Beyond the operatory: Implementing officewide infection prevention

Beyond the operatory: Implementing officewide infection prevention

The spread of infectious diseases is commonly discussed in the context of hospitals and long-term care facilities. But it should be no surprise that the dental industry is not immune from these threats. The spread of harmful bacteria and viruses in the dental setting can happen quickly and across all parts of the office, not just the operatory. One study isolated colonies of methicillin-resistant Staphylococcus aureus (MRSA), a difficult-to-treat multidrug resistant organism, from operatory surfaces such as light switches, computer keyboards, and even dental chair push buttons, and found increased levels of contamination during dental procedures.[i]

Cross-contamination involves more than just an individual carrying the pathogen, and the responsibility of keeping patients and staff safe falls to everyone in the office, especially during tumultuous flu seasons. Dentists carry the weight of a multitude of potential sources of infection in the operatory. Treating patients brings not only the spread of aerosols and splatter that contain potentially harmful pathogens, but also involves contamination through touch by everyone in the room and beyond, from the use of handpieces to computer keyboards. Without proper precautions and protocols in place, dentists, their staff, and their patients can unknowingly collectively cross-contaminate nearly half of the surfaces in the entire facility within hours.[ii]

Practice leaders should take the time to educate themselves, their teams, and their patients on such basics as proper hand hygiene and should follow industry guidelines to select effective surface disinfectants to safeguard against common pathogens. Identifying where patients and staff move to in the practice and with what surfaces they are in contact before, during, and after patient care is a good first step in developing a team-led cleaning and disinfection protocol. Frequent communication about common vectors of cross-contamination and a discussion about infection control are vital.

Evaluating and selecting surface disinfectants

The product selection process includes evaluating multiple criteria, including Environmental Protection Agency (EPA)-registered disinfection claims against common dental pathogens, user experience, and surface compatibility. Dentists should check in with the team members who are most heavily involved in cleaning and disinfecting—often the dental assistants and hygienists—to determine the key criteria. Next, the team should evaluate their current disinfectant against these key criteria and investigate other products if their product is not meeting the practice needs. While it’s important to protect surfaces and equipment from pathogen contamination, it’s also important to safeguard materials against damage associated with disinfectant misuse. Teams should contact equipment and surface manufacturers to ensure their selected disinfectants are compatible.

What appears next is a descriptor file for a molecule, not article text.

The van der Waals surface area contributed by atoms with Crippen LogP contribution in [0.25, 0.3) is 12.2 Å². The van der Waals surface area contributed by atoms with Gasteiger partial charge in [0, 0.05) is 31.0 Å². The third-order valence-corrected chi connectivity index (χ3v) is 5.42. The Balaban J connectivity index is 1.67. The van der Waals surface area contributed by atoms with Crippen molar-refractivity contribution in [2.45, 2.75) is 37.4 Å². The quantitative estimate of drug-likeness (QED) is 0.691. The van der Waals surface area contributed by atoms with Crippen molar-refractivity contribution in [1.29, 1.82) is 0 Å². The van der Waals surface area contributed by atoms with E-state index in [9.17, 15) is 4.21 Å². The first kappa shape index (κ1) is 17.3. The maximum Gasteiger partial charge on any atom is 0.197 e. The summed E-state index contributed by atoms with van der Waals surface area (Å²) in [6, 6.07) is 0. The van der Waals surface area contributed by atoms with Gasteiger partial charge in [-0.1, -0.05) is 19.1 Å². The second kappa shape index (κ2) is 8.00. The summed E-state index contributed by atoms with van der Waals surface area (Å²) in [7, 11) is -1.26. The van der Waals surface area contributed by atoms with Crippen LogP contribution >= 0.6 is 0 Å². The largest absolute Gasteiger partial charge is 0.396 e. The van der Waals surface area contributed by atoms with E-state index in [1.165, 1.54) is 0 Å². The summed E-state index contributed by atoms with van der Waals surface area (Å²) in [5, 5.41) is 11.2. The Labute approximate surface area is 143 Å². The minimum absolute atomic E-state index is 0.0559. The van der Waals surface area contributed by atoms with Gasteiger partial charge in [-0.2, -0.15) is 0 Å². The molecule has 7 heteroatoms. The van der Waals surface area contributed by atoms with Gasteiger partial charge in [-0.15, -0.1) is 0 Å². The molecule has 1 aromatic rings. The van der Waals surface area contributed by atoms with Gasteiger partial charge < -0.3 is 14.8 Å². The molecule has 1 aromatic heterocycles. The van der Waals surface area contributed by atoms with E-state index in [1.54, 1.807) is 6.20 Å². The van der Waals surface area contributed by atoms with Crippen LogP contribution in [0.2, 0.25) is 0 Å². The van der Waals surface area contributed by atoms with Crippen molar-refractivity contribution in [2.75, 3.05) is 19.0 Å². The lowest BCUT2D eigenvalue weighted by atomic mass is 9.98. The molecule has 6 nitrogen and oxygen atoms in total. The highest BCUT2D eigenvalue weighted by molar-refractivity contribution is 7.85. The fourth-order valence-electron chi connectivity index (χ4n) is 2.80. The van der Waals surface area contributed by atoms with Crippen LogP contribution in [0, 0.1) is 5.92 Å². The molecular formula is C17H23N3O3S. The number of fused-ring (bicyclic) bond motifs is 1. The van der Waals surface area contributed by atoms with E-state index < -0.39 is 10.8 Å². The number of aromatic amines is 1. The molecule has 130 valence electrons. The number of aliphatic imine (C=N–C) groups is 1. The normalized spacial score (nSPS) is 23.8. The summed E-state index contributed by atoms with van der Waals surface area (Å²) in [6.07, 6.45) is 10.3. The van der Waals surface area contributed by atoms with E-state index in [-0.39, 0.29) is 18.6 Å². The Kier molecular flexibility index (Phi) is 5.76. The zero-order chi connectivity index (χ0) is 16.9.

EPA-registered disinfectants such as the Clorox Healthcare Fuzion Cleaner Disinfectant are specifically-formulated to be compatible with a broad range of materials commonly found in dental settings (i.e., stainless steel, plastics), eliminating the need to make tradeoffs between efficacy and surface compatibility. Protecting valuable equipment from potential damage saves practices from making avoidable replacement purchases and helps them maintain the health and appearance of their physical environments.

Ensuring officewide compliance

Dental teams can only maintain a proper infection prevention protocol if the team leaders implement and continue to promote a culture dedicated to compliance and continuous improvement. Team members should receive regular training on surface disinfectant use in the context of office protocols to ensure compliance.

Thanks to the efforts of the Occupational Safety and Health Administration (OSHA), the Centers for Disease Control and Prevention (CDC), and the Organization for Safety, Asepsis and Prevention (OSAP), there are a number of resources dentists can turn to when it comes to enforcing safe, preventive behavior. Evidence-based guidelines such as the Infection Prevention Checklist for Dental Settings from the CDC set the standard for the industry, and the CDC DentalCheck mobile app makes it even easier to ensure compliance with the guidelines. From the OSHA Bloodborne Pathogen Standard to the CDC Oral Health page and the OSAP knowledge center, these resources help dental teams feel confident that they are providing their patients with the highest quality of care.

Sarah C. Bell-West, PhD, serves as a technical liaison for Clorox Healthcare, where she supports the development and implementation of surface disinfection solutions across the health-care continuum. She holds a doctorate in chemistry from the University of California, Berkeley, and is an active member of the Association for the Healthcare Environment and Association for Professionals in Infection Control and Epidemiology. [i] Motta, RH et al. Isolation and Antimicrobial Resistance of Staphylococcus aureus Isolates in a Dental Clinic Environment Infect Control Hosp Epidemiol.2007 Feb;28(2):185‐90. [ii] Sexton, et al. Tracking and controlling soft surface contamination in health care settings. American Journal of Infect Control. 2017; 46 (1): 39-43

 

 

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